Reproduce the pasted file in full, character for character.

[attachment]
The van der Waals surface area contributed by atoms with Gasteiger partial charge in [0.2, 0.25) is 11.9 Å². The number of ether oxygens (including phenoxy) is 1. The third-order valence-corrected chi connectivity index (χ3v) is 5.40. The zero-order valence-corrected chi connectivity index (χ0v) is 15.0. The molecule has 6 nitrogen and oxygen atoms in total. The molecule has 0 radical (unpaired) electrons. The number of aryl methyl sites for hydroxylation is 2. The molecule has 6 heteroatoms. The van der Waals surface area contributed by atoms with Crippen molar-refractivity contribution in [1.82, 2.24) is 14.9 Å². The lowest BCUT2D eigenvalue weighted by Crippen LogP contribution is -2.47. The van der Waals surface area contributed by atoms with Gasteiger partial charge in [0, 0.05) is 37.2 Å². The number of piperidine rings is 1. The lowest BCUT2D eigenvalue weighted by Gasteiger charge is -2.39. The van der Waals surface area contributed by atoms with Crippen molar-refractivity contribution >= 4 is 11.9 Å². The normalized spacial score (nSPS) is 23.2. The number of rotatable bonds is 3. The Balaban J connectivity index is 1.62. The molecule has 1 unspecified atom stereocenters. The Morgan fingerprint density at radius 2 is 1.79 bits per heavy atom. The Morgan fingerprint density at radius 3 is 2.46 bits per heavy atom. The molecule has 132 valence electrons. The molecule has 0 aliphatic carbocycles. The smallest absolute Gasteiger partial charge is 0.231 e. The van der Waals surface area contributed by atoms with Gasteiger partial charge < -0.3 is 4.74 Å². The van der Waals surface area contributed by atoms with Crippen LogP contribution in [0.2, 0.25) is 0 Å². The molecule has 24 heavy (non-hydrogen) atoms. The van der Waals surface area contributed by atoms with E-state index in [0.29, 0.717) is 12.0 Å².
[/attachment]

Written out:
The van der Waals surface area contributed by atoms with Gasteiger partial charge in [0.2, 0.25) is 11.9 Å². The number of ether oxygens (including phenoxy) is 1. The third-order valence-corrected chi connectivity index (χ3v) is 5.40. The zero-order valence-corrected chi connectivity index (χ0v) is 15.0. The molecule has 6 nitrogen and oxygen atoms in total. The molecule has 0 radical (unpaired) electrons. The number of aryl methyl sites for hydroxylation is 2. The molecule has 6 heteroatoms. The van der Waals surface area contributed by atoms with Crippen molar-refractivity contribution in [1.82, 2.24) is 14.9 Å². The lowest BCUT2D eigenvalue weighted by Crippen LogP contribution is -2.47. The van der Waals surface area contributed by atoms with Gasteiger partial charge in [0, 0.05) is 37.2 Å². The number of piperidine rings is 1. The lowest BCUT2D eigenvalue weighted by Gasteiger charge is -2.39. The van der Waals surface area contributed by atoms with Crippen molar-refractivity contribution >= 4 is 11.9 Å². The normalized spacial score (nSPS) is 23.2. The number of rotatable bonds is 3. The Balaban J connectivity index is 1.62. The molecule has 1 unspecified atom stereocenters. The Morgan fingerprint density at radius 2 is 1.79 bits per heavy atom. The Morgan fingerprint density at radius 3 is 2.46 bits per heavy atom. The molecule has 132 valence electrons. The molecule has 0 aliphatic carbocycles. The smallest absolute Gasteiger partial charge is 0.231 e. The van der Waals surface area contributed by atoms with Gasteiger partial charge < -0.3 is 4.74 Å². The van der Waals surface area contributed by atoms with Crippen LogP contribution in [0.2, 0.25) is 0 Å². The molecule has 24 heavy (non-hydrogen) atoms. The van der Waals surface area contributed by atoms with E-state index in [0.29, 0.717) is 12.0 Å².